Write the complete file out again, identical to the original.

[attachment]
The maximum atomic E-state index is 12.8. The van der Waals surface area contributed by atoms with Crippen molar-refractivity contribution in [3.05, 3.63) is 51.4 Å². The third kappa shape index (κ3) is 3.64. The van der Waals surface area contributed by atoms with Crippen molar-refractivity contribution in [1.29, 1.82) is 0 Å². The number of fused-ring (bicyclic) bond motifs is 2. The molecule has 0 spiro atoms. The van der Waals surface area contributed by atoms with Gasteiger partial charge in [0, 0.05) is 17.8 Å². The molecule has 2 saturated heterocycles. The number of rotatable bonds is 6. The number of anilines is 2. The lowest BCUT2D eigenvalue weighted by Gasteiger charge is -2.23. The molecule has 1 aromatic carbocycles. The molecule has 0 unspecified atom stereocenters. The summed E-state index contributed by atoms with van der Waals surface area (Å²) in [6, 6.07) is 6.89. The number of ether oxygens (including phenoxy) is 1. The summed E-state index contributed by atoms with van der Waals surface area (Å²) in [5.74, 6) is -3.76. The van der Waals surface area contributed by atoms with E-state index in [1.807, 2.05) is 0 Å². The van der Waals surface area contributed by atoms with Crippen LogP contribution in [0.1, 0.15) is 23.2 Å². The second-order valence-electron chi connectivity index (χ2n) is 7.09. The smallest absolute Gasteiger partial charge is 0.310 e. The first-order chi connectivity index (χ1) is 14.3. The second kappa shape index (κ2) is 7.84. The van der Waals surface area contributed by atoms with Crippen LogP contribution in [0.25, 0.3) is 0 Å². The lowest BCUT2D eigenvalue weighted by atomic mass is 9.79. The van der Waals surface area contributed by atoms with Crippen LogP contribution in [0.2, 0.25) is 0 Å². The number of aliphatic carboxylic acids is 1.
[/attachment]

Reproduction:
The maximum atomic E-state index is 12.8. The van der Waals surface area contributed by atoms with Crippen molar-refractivity contribution in [3.05, 3.63) is 51.4 Å². The third kappa shape index (κ3) is 3.64. The van der Waals surface area contributed by atoms with Crippen molar-refractivity contribution in [1.29, 1.82) is 0 Å². The number of fused-ring (bicyclic) bond motifs is 2. The molecule has 0 spiro atoms. The van der Waals surface area contributed by atoms with Gasteiger partial charge in [0, 0.05) is 17.8 Å². The molecule has 2 saturated heterocycles. The number of rotatable bonds is 6. The number of anilines is 2. The lowest BCUT2D eigenvalue weighted by Gasteiger charge is -2.23. The molecule has 1 aromatic carbocycles. The molecule has 0 unspecified atom stereocenters. The summed E-state index contributed by atoms with van der Waals surface area (Å²) in [6, 6.07) is 6.89. The number of ether oxygens (including phenoxy) is 1. The summed E-state index contributed by atoms with van der Waals surface area (Å²) in [5.74, 6) is -3.76. The van der Waals surface area contributed by atoms with E-state index in [1.807, 2.05) is 0 Å². The van der Waals surface area contributed by atoms with Crippen LogP contribution in [0.1, 0.15) is 23.2 Å². The second-order valence-electron chi connectivity index (χ2n) is 7.09. The smallest absolute Gasteiger partial charge is 0.310 e. The first-order chi connectivity index (χ1) is 14.3. The second kappa shape index (κ2) is 7.84. The van der Waals surface area contributed by atoms with Crippen LogP contribution in [0.25, 0.3) is 0 Å². The lowest BCUT2D eigenvalue weighted by atomic mass is 9.79. The van der Waals surface area contributed by atoms with Crippen LogP contribution in [0.2, 0.25) is 0 Å². The number of aliphatic carboxylic acids is 1.